“We’re transitioning to all drivers using electronic logs,” he said, including local pickup and delivery (P&D) truck drivers who may have been excluded from the ELD mandate through the short-haul exception to the HOS rules. “We’re going to take that complexity out of our conversation. That means a lot more driver training.”

The biggest hurdle for Southeastern was the malfunction and diagnostic event (M&D) data generated by the ELD in the course of everyday functions. “We thought we would get very small amounts of information off the [control module] and that went to just filling the driver logs,” said Owings. “There was so much data coming off the engine it affected the platform.”

Drivers who were used to logging into the AOBRD-based system quickly were experiencing significant delays with new ELDs, Owings said. Under the ELD mandate, “a malfunction or diagnostic event has to be noted [by the ELD] if certain data doesn’t show up within five seconds.” Southeastern routes ELD data into a multi-purpose onboard device.

Trucking operators are being inundated with data from ELDs, or they soon will be, and that’s predicted to lead to an explosion in supply chain efficiency. But that hasn’t really happened yet. Neither Nussbaum nor Southeastern expect the HOS data received via ELDs to have more than an indirect impact on customer service and supply chain efficiency, at least for now. 

“This is more about regulatory compliance,” Owings said. “Having more data, we’ll be more accurate and be able to audit drivers logs even better.”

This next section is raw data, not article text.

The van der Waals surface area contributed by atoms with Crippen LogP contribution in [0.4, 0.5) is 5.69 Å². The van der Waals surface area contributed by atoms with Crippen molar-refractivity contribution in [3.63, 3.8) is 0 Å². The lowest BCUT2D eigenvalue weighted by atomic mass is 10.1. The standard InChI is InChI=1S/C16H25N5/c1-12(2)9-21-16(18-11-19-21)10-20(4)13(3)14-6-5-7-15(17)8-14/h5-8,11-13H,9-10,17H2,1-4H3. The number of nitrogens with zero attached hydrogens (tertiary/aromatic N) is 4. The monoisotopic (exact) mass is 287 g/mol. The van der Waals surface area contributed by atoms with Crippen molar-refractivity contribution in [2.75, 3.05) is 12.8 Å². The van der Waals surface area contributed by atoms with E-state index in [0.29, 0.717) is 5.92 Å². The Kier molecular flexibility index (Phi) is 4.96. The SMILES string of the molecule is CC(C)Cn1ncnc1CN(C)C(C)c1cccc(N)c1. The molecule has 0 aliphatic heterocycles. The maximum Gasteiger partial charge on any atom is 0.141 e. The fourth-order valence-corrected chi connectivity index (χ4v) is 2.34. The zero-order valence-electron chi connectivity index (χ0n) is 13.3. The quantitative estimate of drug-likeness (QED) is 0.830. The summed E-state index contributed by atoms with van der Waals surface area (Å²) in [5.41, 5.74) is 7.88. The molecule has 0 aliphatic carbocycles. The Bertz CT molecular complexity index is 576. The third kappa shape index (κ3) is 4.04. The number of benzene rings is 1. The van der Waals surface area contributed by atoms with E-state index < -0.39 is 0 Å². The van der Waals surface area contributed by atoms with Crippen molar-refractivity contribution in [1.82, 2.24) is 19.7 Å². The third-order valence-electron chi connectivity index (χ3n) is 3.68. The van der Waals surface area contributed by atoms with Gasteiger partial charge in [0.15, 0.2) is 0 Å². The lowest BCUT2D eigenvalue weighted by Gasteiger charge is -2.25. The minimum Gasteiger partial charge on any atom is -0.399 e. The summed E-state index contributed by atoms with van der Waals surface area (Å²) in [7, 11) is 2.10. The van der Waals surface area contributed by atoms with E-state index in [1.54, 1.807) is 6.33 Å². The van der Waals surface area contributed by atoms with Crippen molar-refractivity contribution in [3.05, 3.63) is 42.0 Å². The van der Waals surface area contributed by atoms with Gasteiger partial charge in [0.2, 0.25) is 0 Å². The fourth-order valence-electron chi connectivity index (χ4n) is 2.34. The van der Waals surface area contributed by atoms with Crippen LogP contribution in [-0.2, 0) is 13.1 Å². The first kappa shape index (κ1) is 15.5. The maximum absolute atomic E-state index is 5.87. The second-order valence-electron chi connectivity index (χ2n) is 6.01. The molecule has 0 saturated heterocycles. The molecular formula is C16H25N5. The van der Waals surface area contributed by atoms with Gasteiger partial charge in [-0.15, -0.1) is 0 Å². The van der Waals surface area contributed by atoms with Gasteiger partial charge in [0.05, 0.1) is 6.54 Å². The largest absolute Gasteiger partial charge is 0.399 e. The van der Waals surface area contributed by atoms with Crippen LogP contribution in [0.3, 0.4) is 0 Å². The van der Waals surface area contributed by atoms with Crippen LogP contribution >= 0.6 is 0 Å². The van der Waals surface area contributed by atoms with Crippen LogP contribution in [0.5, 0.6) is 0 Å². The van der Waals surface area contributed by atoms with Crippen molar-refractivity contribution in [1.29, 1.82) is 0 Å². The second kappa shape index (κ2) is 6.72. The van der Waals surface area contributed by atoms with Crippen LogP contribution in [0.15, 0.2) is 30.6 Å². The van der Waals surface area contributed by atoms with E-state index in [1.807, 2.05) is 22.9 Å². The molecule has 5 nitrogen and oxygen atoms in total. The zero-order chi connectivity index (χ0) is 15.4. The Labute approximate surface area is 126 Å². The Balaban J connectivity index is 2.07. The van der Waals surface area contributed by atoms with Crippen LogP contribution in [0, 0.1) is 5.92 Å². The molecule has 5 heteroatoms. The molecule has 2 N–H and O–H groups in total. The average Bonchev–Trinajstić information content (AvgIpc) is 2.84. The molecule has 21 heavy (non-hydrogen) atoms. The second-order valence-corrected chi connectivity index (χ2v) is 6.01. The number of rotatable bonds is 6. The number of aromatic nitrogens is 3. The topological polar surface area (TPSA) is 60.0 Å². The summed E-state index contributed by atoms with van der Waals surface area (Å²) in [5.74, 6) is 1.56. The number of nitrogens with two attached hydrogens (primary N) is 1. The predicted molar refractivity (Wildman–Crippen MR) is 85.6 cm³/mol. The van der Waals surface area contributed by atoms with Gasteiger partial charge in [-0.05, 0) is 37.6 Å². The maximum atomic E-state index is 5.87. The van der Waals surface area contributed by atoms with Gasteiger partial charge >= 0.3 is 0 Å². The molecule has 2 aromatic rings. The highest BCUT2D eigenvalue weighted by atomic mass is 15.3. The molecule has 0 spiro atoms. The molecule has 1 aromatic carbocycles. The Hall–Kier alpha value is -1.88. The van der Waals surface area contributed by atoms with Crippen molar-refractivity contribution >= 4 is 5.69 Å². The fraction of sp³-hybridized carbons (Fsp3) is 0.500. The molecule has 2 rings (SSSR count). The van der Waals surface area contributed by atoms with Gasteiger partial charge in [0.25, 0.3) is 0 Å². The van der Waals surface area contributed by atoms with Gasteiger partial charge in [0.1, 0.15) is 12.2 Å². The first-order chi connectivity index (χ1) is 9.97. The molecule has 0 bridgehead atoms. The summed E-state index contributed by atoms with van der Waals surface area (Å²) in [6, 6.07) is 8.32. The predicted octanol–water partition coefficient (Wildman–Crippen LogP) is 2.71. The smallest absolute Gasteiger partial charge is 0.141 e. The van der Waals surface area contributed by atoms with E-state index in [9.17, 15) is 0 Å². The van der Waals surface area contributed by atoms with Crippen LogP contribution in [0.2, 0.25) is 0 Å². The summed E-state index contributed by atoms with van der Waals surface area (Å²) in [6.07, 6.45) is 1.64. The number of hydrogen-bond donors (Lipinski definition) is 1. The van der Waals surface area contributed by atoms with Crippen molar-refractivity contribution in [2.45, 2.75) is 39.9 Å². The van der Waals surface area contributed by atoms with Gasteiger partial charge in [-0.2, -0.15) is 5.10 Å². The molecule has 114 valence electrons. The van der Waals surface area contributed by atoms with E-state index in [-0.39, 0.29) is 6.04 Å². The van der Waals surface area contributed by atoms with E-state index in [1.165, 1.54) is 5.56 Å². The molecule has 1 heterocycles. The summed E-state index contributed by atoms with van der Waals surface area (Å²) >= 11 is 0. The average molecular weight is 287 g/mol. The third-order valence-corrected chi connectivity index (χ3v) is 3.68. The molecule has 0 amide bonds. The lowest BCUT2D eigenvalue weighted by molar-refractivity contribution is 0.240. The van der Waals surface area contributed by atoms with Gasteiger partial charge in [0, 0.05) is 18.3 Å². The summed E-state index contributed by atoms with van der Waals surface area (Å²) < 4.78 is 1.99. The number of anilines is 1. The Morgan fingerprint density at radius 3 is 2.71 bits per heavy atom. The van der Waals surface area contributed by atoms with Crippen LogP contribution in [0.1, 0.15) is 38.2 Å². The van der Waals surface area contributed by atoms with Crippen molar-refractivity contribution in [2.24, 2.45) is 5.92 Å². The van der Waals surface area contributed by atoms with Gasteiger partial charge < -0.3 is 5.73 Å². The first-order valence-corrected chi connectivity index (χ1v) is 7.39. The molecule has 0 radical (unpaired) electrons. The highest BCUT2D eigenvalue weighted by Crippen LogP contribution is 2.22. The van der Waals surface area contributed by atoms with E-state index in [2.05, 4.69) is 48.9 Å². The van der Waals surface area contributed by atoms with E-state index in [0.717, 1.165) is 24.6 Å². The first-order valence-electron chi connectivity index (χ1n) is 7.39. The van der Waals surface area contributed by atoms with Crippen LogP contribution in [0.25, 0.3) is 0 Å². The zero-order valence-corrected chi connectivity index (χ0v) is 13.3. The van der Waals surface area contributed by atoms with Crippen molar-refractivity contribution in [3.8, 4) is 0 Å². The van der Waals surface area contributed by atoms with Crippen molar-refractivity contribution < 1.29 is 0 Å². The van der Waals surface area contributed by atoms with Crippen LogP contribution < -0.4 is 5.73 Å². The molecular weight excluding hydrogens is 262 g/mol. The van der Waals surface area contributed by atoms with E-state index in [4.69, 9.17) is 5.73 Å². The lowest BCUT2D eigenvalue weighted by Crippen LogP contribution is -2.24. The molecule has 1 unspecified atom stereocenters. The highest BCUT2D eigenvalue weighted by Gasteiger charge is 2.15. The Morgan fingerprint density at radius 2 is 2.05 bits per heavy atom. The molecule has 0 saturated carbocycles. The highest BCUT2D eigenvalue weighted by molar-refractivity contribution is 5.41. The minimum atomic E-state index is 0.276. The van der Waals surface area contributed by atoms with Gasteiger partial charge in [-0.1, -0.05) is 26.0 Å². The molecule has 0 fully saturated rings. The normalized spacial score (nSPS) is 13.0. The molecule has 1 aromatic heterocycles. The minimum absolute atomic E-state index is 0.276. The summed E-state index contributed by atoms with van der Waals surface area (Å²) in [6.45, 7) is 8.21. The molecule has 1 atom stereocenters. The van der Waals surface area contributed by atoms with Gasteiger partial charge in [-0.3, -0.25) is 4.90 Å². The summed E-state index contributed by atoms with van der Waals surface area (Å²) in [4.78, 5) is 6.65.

Nussbaum is getting more data, not just because of the conversion to ELDs, but a change in suppliers, Stickling said. “We get a ping every two or three minutes from the truck, so instead of a breadcrumb trail every 15 minutes or so, we’re getting more frequent updates.”

Eventually, the ability of trucking companies to analyze data drawn from hundreds of thousands or millions of ELDs “will have an impact on a macro scale, as it takes hold and fleets start using the data,” he said. But that’s not going to take place in the next few months, he said.

Contact William B. Cassidy at bill.cassidy@ihsmarkit.com and follow him on Twitter: @willbcassidy.

Comments

What you clearly can see by the support from company spokesman is their lack of care for their drivers. Yeah the loss of 3 hours eats into the "drive time " and "home time" but if they didn't pay by the mile but rather by the hr , they could really support the hos rule and not be screwing with a drivers income . If they gave a rats ass these supporters would be fighting for their employees and get their noses out the gov. Ass